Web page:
I’ve mentioned before that my favorite word is “yes.”
I try to have a “yes first” philosophy in life. What does that mean, exactly? It means that I try very hard to cultivate “yes” as an instinctive, first answer. I want it to be my first impulse. You build those kinds of habits over time, but you can make the decision to start today.
It’s not just about the words you use. It’s about making those words true. Often I start with the “yes” and then work backwards. If I’m having a bad day, and my daughter asks if I want to play, some part of me can want to say no. To say I’m too busy or too stressed. Instead, I say “yes,” and then find a way to make it true.
It might be “yes, if you’re okay with it being just for a little bit before I have to get back to work.” Or it can be “yes, but the game has to be ‘help daddy clean the living room,’ and then we can do something else,” or even sometimes, “yes, I do, but I’m in the middle of a project, can we play in 20 minutes?”
“Yes, if” is still a perfectly valid version of “yes.” I started with the default that I would say yes, and then I looked for ways to fit that yes into my day or my life.
Try it with any type of goal. Ask yourself if you can accomplish some particular thing you’ve always wanted to do, and instead of listing reasons why you can’t, start your answer with “Yes, if…”
Assume the answer is yes, and then work out the details. The details are incidental; they’re minor compared to the core belief that you can do it.
“Yes, if” is a great way to stay positive while also respecting your time and other commitments. It also gets rid of sounding like you’re making excuses. If someone asks you for a favor, and you really would like to do it for them except you’re super busy right now, that can be true but still sound like you’re not willing to help or that you’re making an excuse. Instead, consider a rephrase: “Yes I can, as long as it isn’t time sensitive; but if I can help you with this after next Thursday I’ve got you.” (This is assuming, of course, that you legitimately did want to do the favor! But in general I think we could all stand to do a few more favors for others, and probably want to.)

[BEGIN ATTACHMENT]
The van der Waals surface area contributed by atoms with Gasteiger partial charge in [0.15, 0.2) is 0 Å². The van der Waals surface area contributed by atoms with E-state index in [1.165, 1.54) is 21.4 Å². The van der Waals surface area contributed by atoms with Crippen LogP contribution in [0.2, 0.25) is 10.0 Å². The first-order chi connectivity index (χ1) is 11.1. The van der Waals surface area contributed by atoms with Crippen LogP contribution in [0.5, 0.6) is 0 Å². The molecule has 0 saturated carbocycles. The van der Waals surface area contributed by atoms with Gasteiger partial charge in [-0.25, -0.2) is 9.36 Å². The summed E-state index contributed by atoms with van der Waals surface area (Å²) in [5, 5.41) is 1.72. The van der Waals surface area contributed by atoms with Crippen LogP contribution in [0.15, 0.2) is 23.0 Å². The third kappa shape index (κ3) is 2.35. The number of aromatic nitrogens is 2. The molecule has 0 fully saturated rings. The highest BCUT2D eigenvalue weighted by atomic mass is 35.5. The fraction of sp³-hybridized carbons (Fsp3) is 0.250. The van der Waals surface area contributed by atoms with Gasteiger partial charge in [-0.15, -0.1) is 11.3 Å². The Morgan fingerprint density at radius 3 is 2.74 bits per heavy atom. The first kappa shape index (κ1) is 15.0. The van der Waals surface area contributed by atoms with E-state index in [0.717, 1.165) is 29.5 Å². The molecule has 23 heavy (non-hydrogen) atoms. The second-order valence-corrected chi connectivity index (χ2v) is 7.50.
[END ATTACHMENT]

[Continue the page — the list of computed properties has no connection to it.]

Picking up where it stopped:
“Yes, if” is also a great way to overcome your nervousness or anxiety about whether or not you have the ability to do something. Don’t worry about the voice in your brain that tells you that you can’t. Just say yes, and then figure out why you were right. Start with the yes. If you’re offered a promotion or a new task at your job, say “Yes! If I can take this task off my plate, I can completely commit to this new role.” Make the world fit to your yes.
All great things in life start with a “yes!”